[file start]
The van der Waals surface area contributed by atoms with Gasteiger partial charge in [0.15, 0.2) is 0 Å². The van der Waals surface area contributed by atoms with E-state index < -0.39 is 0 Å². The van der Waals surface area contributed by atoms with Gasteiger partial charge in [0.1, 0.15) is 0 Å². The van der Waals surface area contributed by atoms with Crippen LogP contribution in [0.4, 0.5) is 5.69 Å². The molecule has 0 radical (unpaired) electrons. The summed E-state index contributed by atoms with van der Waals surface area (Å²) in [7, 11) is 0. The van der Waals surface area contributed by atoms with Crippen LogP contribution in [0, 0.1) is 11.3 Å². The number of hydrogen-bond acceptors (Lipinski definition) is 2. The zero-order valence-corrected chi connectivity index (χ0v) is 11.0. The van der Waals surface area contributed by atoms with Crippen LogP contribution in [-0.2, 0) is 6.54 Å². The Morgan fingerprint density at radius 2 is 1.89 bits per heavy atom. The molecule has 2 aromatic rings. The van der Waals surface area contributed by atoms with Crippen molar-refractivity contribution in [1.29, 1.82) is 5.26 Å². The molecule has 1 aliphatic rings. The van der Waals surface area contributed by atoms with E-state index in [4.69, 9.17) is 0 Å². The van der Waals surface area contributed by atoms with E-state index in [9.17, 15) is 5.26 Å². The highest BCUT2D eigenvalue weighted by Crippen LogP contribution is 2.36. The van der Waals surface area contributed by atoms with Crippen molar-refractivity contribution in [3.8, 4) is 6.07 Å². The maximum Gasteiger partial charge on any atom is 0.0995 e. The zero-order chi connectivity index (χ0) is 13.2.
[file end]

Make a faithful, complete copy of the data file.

The van der Waals surface area contributed by atoms with Gasteiger partial charge in [0.15, 0.2) is 0 Å². The van der Waals surface area contributed by atoms with E-state index < -0.39 is 0 Å². The van der Waals surface area contributed by atoms with Gasteiger partial charge in [0.1, 0.15) is 0 Å². The van der Waals surface area contributed by atoms with Crippen LogP contribution in [0.4, 0.5) is 5.69 Å². The molecule has 0 radical (unpaired) electrons. The summed E-state index contributed by atoms with van der Waals surface area (Å²) in [7, 11) is 0. The van der Waals surface area contributed by atoms with Crippen LogP contribution in [0, 0.1) is 11.3 Å². The number of hydrogen-bond acceptors (Lipinski definition) is 2. The zero-order valence-corrected chi connectivity index (χ0v) is 11.0. The van der Waals surface area contributed by atoms with Crippen LogP contribution in [-0.2, 0) is 6.54 Å². The Morgan fingerprint density at radius 2 is 1.89 bits per heavy atom. The molecule has 2 aromatic rings. The van der Waals surface area contributed by atoms with Crippen molar-refractivity contribution in [1.29, 1.82) is 5.26 Å². The molecule has 1 aliphatic rings. The van der Waals surface area contributed by atoms with E-state index in [4.69, 9.17) is 0 Å². The van der Waals surface area contributed by atoms with E-state index in [9.17, 15) is 5.26 Å². The highest BCUT2D eigenvalue weighted by Crippen LogP contribution is 2.36. The van der Waals surface area contributed by atoms with Crippen molar-refractivity contribution in [3.8, 4) is 6.07 Å². The maximum Gasteiger partial charge on any atom is 0.0995 e. The zero-order chi connectivity index (χ0) is 13.2.